convfunction for convolution, we can explore the basic effects and gain insight into what is going on. (You can learn more about discrete-time convolution in the UW EE 341 class.)
stem. However, since we want to think of these as continuous time, we'll still use the
plotcommand. An artifact that you may notice is that discontinuities (as in a step function) are not instantaneous -- they have a small slope in the plot. In addition, you need to represent impulses with the height in discrete time equal to the area in continuous time.
Some Useful MATLAB Commands
whos, list all variables and their sizes.
clear, clears all variables.
zeros, creates a vector (or matrix) of zeros.
ones, creates a vector (or matrix) of ones.
conv, convolves two signals.
soundsc, plays an audio signal, normalizing if the values are greater than +/-1. Requires the sampling rate.
conv(x,h)that you can use to convolve two discrete-time functions
h(n). It assumes that the time steps are the same in both cases. The input signals must be finite length, and the result of the convolution has a length that is the sum of the lengths of the two signals you are convolving (actually L1+L2-1).
- Recall that a linear time-invariant system is completely described by its impulse function. In MATLAB, the impulse response must be discrete. For example, consider the system with impulse responsePlot the impulse response using the
h = [1 zeros(1,20) .5 zeros(1,10)];
- Consider an input to the system,Plot the input with the
x = [0 1:10 ones(1,5)*5 zeros(1,40)];
- Use the command
hlike this,Use subplot to show the impulse response, input, and output of the convolution. Note that you need to add zeros to the end of x and h (to make them the same length as y) or define a time vector for each signal in order to make the timing comparable in the different subplots.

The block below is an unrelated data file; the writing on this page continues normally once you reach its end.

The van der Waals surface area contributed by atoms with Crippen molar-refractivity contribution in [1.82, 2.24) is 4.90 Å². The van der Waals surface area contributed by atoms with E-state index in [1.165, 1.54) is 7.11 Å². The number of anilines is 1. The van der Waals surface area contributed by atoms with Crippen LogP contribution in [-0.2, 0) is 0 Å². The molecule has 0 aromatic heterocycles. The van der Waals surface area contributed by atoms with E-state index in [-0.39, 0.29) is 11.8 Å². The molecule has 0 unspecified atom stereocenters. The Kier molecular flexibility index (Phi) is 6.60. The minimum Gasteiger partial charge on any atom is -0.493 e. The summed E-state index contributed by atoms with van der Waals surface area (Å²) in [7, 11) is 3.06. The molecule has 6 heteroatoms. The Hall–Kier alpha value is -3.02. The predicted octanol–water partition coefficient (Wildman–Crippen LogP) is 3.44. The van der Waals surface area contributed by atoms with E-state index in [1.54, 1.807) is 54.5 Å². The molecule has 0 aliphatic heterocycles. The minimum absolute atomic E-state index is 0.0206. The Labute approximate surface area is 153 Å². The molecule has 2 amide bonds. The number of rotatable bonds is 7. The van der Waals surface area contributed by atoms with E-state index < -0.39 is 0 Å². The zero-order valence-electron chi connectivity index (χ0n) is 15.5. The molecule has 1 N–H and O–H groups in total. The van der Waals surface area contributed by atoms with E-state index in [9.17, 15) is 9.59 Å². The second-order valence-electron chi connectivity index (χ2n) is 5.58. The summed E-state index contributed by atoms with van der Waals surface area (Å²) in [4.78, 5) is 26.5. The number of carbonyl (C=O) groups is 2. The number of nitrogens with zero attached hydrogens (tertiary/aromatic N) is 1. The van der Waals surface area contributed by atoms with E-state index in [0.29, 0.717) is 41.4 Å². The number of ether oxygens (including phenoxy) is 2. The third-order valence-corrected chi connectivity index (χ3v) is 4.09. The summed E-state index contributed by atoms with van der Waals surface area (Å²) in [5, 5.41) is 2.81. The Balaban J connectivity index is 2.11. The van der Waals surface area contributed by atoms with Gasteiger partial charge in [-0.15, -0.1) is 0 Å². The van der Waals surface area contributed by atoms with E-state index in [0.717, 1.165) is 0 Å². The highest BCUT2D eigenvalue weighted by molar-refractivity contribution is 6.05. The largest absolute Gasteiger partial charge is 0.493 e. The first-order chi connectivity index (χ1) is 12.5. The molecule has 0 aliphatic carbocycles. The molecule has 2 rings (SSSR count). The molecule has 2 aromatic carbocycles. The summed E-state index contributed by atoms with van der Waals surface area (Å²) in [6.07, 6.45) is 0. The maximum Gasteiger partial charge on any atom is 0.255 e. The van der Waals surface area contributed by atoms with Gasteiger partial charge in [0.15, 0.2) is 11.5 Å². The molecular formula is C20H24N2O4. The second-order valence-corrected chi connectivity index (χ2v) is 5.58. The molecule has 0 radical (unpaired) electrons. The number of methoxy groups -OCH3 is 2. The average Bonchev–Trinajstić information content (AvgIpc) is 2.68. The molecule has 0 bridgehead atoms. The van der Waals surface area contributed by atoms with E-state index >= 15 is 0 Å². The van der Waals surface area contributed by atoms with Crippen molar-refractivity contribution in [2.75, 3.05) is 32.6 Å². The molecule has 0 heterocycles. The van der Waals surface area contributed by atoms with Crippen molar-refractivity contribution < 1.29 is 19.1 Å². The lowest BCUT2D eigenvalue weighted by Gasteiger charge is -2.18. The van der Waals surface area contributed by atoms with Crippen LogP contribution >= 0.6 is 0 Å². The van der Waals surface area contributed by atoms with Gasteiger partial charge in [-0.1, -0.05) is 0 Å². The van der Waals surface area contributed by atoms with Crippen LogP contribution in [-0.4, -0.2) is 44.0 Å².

y = conv(x, h);
- Every non-zero coefficient of the impulse response
h, acts as an echo. When you convolve the input
xand impulse response
h, you add up all the time-shifted and scaled echoes. Try making the second coefficient negative. How does this change the final result?
Convolution and Echo
- Create a new script for this problem. Download the trumpet jazz lick "fall" here, and then load it into MATLAB using
load('fall')and plot it. Use
whosto see that the variables
Fsare created for you. (The sampling rate (Fs) for this signal should be 8000 Hz.)
- Use the following commands to convolve the following impulse response
h, with the trumpet sound.
Fs = 8000 % for this example h = [1 zeros(1,10000) .25 zeros(1,1000)]; y = conv(fall, h); plot(y) soundsc(y, Fs)
- What if the second echo (in
h) is a negative coefficient? When you play it, it should not sound different since your ear is not sensitive to that sort of modification (simple phase change).
- Now let's build a system that delays the echo for a quarter second by inserting
Fs/4zeros before the second impulse:Pass the
h = [1 zeros(1, round(Fs/4)) 0.25 zeros(1,1000)];
fallinput signal through the system to get the output
y:How do the input and output signals compare in the above step? (Look and listen). Experiment with different numbers of zeros, and try repeating this with some of the built-in MATLAB sounds.
y = conv(h, fall);
- Show the TA your script file. You should be able to run it and have it generate any plots and sounds.
Convolution and Smoothing
- Build a box impulse response:Create a new signal
y2by convolving "fall" with